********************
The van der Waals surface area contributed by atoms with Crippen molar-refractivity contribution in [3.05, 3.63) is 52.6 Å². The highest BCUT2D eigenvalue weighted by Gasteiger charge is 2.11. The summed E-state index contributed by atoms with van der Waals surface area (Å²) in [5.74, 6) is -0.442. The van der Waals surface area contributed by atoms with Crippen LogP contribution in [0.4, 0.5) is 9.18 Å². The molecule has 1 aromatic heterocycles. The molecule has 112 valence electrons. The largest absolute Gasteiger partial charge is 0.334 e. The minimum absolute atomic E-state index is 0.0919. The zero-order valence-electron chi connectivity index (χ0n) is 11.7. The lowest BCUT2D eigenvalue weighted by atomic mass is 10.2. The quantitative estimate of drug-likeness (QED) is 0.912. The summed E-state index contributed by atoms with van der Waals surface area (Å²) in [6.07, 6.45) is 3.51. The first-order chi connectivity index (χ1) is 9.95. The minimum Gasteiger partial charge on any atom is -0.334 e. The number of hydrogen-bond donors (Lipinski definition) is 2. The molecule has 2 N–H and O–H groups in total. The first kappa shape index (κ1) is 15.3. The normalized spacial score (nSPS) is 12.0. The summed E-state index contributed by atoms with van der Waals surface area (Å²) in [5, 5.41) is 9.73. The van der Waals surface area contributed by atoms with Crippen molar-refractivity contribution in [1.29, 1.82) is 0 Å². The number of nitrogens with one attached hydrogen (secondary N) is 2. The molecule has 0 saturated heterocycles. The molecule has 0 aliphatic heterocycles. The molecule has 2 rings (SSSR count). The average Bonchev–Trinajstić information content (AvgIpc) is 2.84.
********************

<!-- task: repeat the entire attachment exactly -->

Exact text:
The van der Waals surface area contributed by atoms with Crippen molar-refractivity contribution in [3.05, 3.63) is 52.6 Å². The highest BCUT2D eigenvalue weighted by Gasteiger charge is 2.11. The summed E-state index contributed by atoms with van der Waals surface area (Å²) in [5.74, 6) is -0.442. The van der Waals surface area contributed by atoms with Crippen LogP contribution in [0.4, 0.5) is 9.18 Å². The molecule has 1 aromatic heterocycles. The molecule has 112 valence electrons. The largest absolute Gasteiger partial charge is 0.334 e. The minimum absolute atomic E-state index is 0.0919. The zero-order valence-electron chi connectivity index (χ0n) is 11.7. The lowest BCUT2D eigenvalue weighted by atomic mass is 10.2. The quantitative estimate of drug-likeness (QED) is 0.912. The summed E-state index contributed by atoms with van der Waals surface area (Å²) in [6.07, 6.45) is 3.51. The first-order chi connectivity index (χ1) is 9.95. The minimum Gasteiger partial charge on any atom is -0.334 e. The number of hydrogen-bond donors (Lipinski definition) is 2. The molecule has 2 N–H and O–H groups in total. The first kappa shape index (κ1) is 15.3. The normalized spacial score (nSPS) is 12.0. The summed E-state index contributed by atoms with van der Waals surface area (Å²) in [5, 5.41) is 9.73. The van der Waals surface area contributed by atoms with Crippen molar-refractivity contribution in [1.29, 1.82) is 0 Å². The number of nitrogens with one attached hydrogen (secondary N) is 2. The molecule has 0 saturated heterocycles. The molecule has 0 aliphatic heterocycles. The molecule has 2 rings (SSSR count). The average Bonchev–Trinajstić information content (AvgIpc) is 2.84.